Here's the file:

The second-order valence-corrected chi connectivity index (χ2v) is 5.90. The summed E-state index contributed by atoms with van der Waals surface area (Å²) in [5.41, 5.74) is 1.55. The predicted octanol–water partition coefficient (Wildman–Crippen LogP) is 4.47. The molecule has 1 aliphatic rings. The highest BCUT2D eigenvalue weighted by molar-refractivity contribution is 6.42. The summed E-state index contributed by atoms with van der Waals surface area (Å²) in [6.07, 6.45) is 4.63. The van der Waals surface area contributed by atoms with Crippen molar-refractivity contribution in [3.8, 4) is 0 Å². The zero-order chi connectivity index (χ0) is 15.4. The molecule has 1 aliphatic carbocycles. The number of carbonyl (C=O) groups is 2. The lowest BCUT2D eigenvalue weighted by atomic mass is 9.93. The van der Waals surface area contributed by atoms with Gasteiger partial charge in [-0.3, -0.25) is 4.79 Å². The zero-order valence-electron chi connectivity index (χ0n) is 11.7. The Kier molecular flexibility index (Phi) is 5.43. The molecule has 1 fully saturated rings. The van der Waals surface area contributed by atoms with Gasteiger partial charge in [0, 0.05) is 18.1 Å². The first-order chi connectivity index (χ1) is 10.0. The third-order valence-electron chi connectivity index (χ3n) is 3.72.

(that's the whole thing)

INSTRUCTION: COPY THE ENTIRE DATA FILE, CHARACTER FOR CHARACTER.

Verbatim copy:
The second-order valence-corrected chi connectivity index (χ2v) is 5.90. The summed E-state index contributed by atoms with van der Waals surface area (Å²) in [5.41, 5.74) is 1.55. The predicted octanol–water partition coefficient (Wildman–Crippen LogP) is 4.47. The molecule has 1 aliphatic rings. The highest BCUT2D eigenvalue weighted by molar-refractivity contribution is 6.42. The summed E-state index contributed by atoms with van der Waals surface area (Å²) in [6.07, 6.45) is 4.63. The van der Waals surface area contributed by atoms with Crippen molar-refractivity contribution in [3.8, 4) is 0 Å². The zero-order chi connectivity index (χ0) is 15.4. The molecule has 1 aliphatic carbocycles. The number of carbonyl (C=O) groups is 2. The lowest BCUT2D eigenvalue weighted by atomic mass is 9.93. The van der Waals surface area contributed by atoms with Gasteiger partial charge in [-0.3, -0.25) is 4.79 Å². The zero-order valence-electron chi connectivity index (χ0n) is 11.7. The Kier molecular flexibility index (Phi) is 5.43. The molecule has 1 fully saturated rings. The van der Waals surface area contributed by atoms with Gasteiger partial charge in [0, 0.05) is 18.1 Å². The first-order chi connectivity index (χ1) is 10.0. The third-order valence-electron chi connectivity index (χ3n) is 3.72.